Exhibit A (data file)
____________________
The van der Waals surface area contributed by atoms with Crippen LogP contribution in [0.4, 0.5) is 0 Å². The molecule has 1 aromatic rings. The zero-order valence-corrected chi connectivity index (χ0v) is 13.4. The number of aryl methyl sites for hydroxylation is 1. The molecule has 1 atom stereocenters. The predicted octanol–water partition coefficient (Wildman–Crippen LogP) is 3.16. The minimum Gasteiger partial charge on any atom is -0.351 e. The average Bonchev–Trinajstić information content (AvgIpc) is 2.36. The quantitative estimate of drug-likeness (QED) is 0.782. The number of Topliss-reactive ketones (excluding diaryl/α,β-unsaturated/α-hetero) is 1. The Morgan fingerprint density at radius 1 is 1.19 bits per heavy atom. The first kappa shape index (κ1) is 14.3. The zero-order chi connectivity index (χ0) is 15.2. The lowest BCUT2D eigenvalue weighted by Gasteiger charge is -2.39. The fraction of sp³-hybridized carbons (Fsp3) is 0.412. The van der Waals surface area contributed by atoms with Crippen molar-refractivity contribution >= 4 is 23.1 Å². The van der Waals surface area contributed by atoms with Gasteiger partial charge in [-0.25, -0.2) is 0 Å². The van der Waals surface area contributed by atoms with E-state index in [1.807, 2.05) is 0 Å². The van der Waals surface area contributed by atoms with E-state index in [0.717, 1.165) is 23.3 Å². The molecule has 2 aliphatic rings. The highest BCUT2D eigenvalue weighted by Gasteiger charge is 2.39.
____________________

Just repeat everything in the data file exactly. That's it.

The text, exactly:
The van der Waals surface area contributed by atoms with Crippen LogP contribution in [0.4, 0.5) is 0 Å². The molecule has 1 aromatic rings. The zero-order valence-corrected chi connectivity index (χ0v) is 13.4. The number of aryl methyl sites for hydroxylation is 1. The molecule has 1 atom stereocenters. The predicted octanol–water partition coefficient (Wildman–Crippen LogP) is 3.16. The minimum Gasteiger partial charge on any atom is -0.351 e. The average Bonchev–Trinajstić information content (AvgIpc) is 2.36. The quantitative estimate of drug-likeness (QED) is 0.782. The number of Topliss-reactive ketones (excluding diaryl/α,β-unsaturated/α-hetero) is 1. The Morgan fingerprint density at radius 1 is 1.19 bits per heavy atom. The first kappa shape index (κ1) is 14.3. The zero-order chi connectivity index (χ0) is 15.2. The lowest BCUT2D eigenvalue weighted by Gasteiger charge is -2.39. The fraction of sp³-hybridized carbons (Fsp3) is 0.412. The van der Waals surface area contributed by atoms with Crippen molar-refractivity contribution >= 4 is 23.1 Å². The van der Waals surface area contributed by atoms with Gasteiger partial charge in [-0.25, -0.2) is 0 Å². The van der Waals surface area contributed by atoms with E-state index in [1.807, 2.05) is 0 Å². The van der Waals surface area contributed by atoms with E-state index in [0.717, 1.165) is 23.3 Å². The molecule has 2 aliphatic rings. The highest BCUT2D eigenvalue weighted by Gasteiger charge is 2.39.